On 19 December, 2016, the Centre for Scottish and Celtic Studies, jointly with the Scottish Centre for War Studies, welcomed Daniel Szechi (Manchester) to discuss ‘The Long Shadow of 1715. The Great Jacobite Rebellion in Jacobite Politics and Memory – A Preliminary Analysis’. Below is this listener’s brief summary of the lecture.
Daniel explained that his work has focused on determining how the Jacobite loss in 1715 was perceived by the subsequent generation of Jacobites, those who took part in the uprising in 1745. He has studied the Jacobite mind through a close reading of texts from the period, especially those that had been recorded by veterans of the 1715 uprising. These sources lamented the failure of the 1715 uprising and blamed their defeat on various factors, although these usually fell into three categories: Secular (placed the blame on human actions or luck), Conspiratorial (blamed on betrayal by certain parties), or Cosmic Plan (God’s will, punishment for driving out Mary Queen of Scots, etc.). Daniel’s talk focused on the secular scapegoats.
Much blame was placed on John Erskine, the Earl of Mar. While his accomplishments in administration kept the Jacobite army paid and fed throughout the 1715 uprising, he lacked military experience. Many of the sources declare that he was unfit to be the leader of the rebellion. Blame was also placed on the English Tories and Jacobites. The original plan had been for the rebellion to start in England first, but the plot had been discovered. Thirdly, the French did not provide the supplies that they had promised.
Several battles were considered to have been key and could have been turning points for the Jacobite army. Many authors claimed that the Battle of Sherrifmuir should have been won, but that several opportunities were not taken by the commanders. The Battle at Preston was heavily criticized, especially by Reverend Patten who wrote a memoir about what took place. He mentions how the bridge over the Ribble could have been barricaded in advance, or that they could have fought outside of the town of Preston. In most accounts, Thomas Foster and his actions were disapproved of in several accounts. Finally, the disunity prevalent throughout the army was blamed. Although no particular incidents are blamed, all accounts recall the officers arguing and senior officers who failed to bring the army to discipline.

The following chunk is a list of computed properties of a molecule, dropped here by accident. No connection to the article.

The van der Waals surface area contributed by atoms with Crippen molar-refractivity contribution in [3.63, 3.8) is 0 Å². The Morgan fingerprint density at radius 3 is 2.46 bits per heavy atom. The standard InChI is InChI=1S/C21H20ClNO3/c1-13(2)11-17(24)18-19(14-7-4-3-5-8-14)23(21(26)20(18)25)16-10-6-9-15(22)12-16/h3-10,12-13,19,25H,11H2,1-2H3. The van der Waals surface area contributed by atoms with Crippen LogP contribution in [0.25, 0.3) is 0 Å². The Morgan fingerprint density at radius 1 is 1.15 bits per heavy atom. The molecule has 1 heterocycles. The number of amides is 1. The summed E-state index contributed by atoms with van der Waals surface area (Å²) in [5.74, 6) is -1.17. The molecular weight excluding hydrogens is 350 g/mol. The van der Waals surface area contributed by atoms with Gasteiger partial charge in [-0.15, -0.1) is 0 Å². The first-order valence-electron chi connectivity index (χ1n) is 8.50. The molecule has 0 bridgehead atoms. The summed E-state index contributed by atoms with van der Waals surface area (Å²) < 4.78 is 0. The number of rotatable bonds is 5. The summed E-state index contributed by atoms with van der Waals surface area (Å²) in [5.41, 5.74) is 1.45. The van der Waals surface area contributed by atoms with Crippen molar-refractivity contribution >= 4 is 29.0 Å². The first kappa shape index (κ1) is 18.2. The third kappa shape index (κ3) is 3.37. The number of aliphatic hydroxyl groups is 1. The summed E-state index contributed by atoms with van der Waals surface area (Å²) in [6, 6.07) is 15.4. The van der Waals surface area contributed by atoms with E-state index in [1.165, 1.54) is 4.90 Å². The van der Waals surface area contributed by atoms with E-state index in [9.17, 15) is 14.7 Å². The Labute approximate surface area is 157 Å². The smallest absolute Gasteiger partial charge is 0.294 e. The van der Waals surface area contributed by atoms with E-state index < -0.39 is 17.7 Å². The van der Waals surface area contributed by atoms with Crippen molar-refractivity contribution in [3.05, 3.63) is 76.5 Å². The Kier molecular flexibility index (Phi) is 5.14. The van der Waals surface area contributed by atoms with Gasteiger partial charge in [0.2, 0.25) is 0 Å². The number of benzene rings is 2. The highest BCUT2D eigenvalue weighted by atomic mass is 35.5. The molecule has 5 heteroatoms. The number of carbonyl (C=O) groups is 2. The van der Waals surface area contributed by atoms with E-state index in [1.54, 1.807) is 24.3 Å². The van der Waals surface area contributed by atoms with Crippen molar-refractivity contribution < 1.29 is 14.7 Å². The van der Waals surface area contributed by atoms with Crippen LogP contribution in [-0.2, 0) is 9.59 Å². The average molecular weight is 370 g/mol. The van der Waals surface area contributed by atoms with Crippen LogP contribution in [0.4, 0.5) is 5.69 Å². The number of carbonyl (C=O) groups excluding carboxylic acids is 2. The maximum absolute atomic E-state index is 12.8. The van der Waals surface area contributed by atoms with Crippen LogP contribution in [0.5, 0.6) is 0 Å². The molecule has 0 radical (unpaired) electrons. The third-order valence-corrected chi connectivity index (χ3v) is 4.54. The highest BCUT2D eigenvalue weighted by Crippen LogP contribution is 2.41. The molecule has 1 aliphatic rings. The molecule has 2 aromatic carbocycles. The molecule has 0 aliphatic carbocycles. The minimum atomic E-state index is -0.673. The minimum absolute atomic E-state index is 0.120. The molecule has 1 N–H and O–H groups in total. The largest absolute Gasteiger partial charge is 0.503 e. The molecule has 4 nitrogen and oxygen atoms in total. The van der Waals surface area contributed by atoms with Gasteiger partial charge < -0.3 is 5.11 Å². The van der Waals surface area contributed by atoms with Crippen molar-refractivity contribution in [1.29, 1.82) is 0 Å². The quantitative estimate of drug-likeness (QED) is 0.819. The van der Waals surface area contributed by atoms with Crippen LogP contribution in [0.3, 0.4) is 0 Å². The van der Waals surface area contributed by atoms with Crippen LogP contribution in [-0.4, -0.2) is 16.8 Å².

Understandably, listening to their veteran fathers rue these various factors affected the Jacobites of 1745. Many were hesitant to follow a leader without military experience, wanted assistance from the English Jacobites and European powers, and traveling through Preston caused them particular apprehension. Overall, the Jacobites who took part in the uprising of 1745 learned from the mistakes made in the past, although there was still division within the army. As a result, they were more effective militarily than the army in 1715, and it appears that this improvement may have been due to a member of the royal family being present, which lent additional authority to the decisions made. While the Jacobite interpretation of what went wrong in 1715 was selective, and they did not appear to consider factors beyond their control, the lessons they learned from their defeat allowed them to be more successful in later rebellions, even if they were not successful in the end.
Summary by Megan Kasten (PhD researcher)
Our seminar series for this semester continues on the 26th of January with Chris Whatley (Dundee), ‘Manufacturing Robert Burns, 1859-1896: George Square to Irvine Moor’ [jointly with the Centre for Robert Burns Studies]. This will be held in Room 412, Lecture Theatre B in the Boyd Orr Building at 5:30 pm.